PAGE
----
In 2016, Father Brian announced the beginning of the “Capital Campaign” which intended to repair, restore and embellish the church, as well as to add a narthex gathering space for the growing community. Although at times it seemed impossible, with the contributions of parishioners and the hard work of their general contractor, Fransen Pittman, the project was successfully completed this past summer.

The current church at Lourdes was built in 1966 and had remained unchanged since then. The renovation updated and fixed major issues with mechanical and electric systems, but the main objective of the project was to improve the aesthetics of the church.

For the last couple of years during construction, half of the school gym turned into the church, but in September, Archbishop Samuel J. Aquila finally consecrated the altar and re-dedicated the church.

Lourdes pastor Father Brain Larkin said he hopes the parish can be a refuge from the world.. (Photo by Brandon Young)

“A friend of mine used to say that his church ‘lied to his congregation,’ meaning that churches are meant to teach us the faith by the way they are built, and that his didn’t measure up to that standard,” Father Larkin said. “Prior to the renovation, our church wasn’t one which lied, but it didn’t inspire a deeper faith. The new church, in my opinion, is in harmony with the beauty of the liturgy — the music and the gospel resonate with the beauty of the church itself.

“Our numbers have grown, but more importantly, people are drawn into prayer with the aesthetics of the church.”

With a new and renovated parish, Our Lady of Lourdes is now serving the growing community of the south side of Denver. The parish also has one of the most recognized Catholic schools for its unique classical model of education that has been expanding over the last couple of years. In addition to the classical method of education, the school is firmly Catholic, offering daily Mass and monthly confessions, and making devotion to the Blessed Mother one of its pillars.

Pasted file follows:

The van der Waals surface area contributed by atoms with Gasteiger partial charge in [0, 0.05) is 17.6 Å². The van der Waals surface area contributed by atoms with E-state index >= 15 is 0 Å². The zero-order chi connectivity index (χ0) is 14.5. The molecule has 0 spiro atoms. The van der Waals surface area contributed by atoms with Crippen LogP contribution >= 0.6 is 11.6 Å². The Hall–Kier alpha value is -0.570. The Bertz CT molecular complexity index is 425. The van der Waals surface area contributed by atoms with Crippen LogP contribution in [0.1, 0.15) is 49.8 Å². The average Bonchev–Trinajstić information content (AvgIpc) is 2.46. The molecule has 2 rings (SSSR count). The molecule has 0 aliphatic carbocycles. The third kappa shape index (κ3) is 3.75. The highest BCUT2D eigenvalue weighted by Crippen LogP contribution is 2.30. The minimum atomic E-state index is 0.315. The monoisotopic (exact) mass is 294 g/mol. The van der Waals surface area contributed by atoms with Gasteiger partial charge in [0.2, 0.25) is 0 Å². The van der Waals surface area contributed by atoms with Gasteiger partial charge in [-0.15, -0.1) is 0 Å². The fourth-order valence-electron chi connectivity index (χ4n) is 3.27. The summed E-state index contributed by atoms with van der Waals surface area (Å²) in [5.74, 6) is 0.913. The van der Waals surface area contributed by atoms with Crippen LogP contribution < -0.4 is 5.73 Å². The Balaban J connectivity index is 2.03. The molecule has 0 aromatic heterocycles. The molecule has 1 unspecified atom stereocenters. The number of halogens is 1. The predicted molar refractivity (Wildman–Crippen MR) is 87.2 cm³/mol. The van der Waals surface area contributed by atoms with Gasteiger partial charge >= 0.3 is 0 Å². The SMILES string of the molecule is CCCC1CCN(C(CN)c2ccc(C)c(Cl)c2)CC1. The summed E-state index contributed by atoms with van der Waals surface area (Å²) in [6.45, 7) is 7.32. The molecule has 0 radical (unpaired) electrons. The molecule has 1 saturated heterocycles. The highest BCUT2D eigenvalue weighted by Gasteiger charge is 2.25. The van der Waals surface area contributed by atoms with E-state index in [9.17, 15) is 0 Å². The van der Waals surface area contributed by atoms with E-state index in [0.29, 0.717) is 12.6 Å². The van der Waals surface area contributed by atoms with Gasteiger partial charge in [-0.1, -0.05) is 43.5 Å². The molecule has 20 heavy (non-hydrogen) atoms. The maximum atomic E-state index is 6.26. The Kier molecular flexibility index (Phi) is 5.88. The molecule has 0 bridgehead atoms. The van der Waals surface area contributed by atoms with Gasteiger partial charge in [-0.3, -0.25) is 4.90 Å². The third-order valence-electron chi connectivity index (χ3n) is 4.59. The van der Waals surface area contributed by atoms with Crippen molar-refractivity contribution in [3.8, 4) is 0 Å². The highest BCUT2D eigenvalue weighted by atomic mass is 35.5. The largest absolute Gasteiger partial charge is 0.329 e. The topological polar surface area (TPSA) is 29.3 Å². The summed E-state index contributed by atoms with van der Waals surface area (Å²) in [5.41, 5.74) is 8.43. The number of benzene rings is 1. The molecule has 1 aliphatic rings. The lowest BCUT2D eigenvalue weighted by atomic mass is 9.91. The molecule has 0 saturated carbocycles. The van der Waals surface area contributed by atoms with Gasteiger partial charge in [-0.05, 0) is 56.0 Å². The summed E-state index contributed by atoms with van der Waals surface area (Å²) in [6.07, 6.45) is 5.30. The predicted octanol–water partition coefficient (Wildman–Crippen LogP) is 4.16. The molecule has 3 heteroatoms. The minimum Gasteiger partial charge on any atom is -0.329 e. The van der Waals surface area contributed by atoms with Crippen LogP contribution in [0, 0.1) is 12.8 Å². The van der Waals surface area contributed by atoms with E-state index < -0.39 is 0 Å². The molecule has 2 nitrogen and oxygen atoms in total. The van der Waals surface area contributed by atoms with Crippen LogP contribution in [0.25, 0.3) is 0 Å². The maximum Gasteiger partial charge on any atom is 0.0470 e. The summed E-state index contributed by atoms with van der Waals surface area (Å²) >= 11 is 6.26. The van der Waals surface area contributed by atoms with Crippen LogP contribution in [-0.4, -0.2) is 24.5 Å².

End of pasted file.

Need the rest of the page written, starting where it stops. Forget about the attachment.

“Our Catholic faith is the most important part of our mission here at Lourdes Classical and everything we do begins and ends in prayer. We participate in the sacraments frequently and help our students fall in love with Jesus in the Eucharist every day,” said school principal Rosemary Vander Weele.

Evangelization means that what is eternal enters into time, so the timelessness of God breaks into 2019 America. We try to embody that paradigm in our events, in our liturgy, in our community.”

Father Larkin said he is afraid of the future of our culture and the anti-Christian feeling that seems expand daily in our country and our society. Therefore, one of his main goals at Lourdes is to deepen the faith of his parishioners.

“Christians of the coming century in the United States need to know their faith and be on fire for it, or they will likely leave as the culture battles against the Church,” he said. “My hope for Lourdes is not that we do everything, but that we go deep, that people have strong relationships with God, with each other and that the parish can be a refuge from the world.”

Furthermore, one of the greatest challenges for the pastor is to reflect the incarnation of Jesus in our society and remind us that God sent his only begotten Son into the world to provide us salvation. At Lourdes, Father Larkin said this is at the core of the parish’s ministry.

“Christ is fully God and fully man, but it has always been easier to strip him of his divinity or of his humanity.  I see evangelization that way: it’s easier to either remove Jesus from humanity and make him someone wholly alien to the 21st century, or conversely to make him just another human who looks like us, but not like God,” Father Larkin said. “Evangelization means that what is eternal enters into time, so the timelessness of God breaks into 2019 America. We try to embody that paradigm in our events, in our liturgy, in our community.”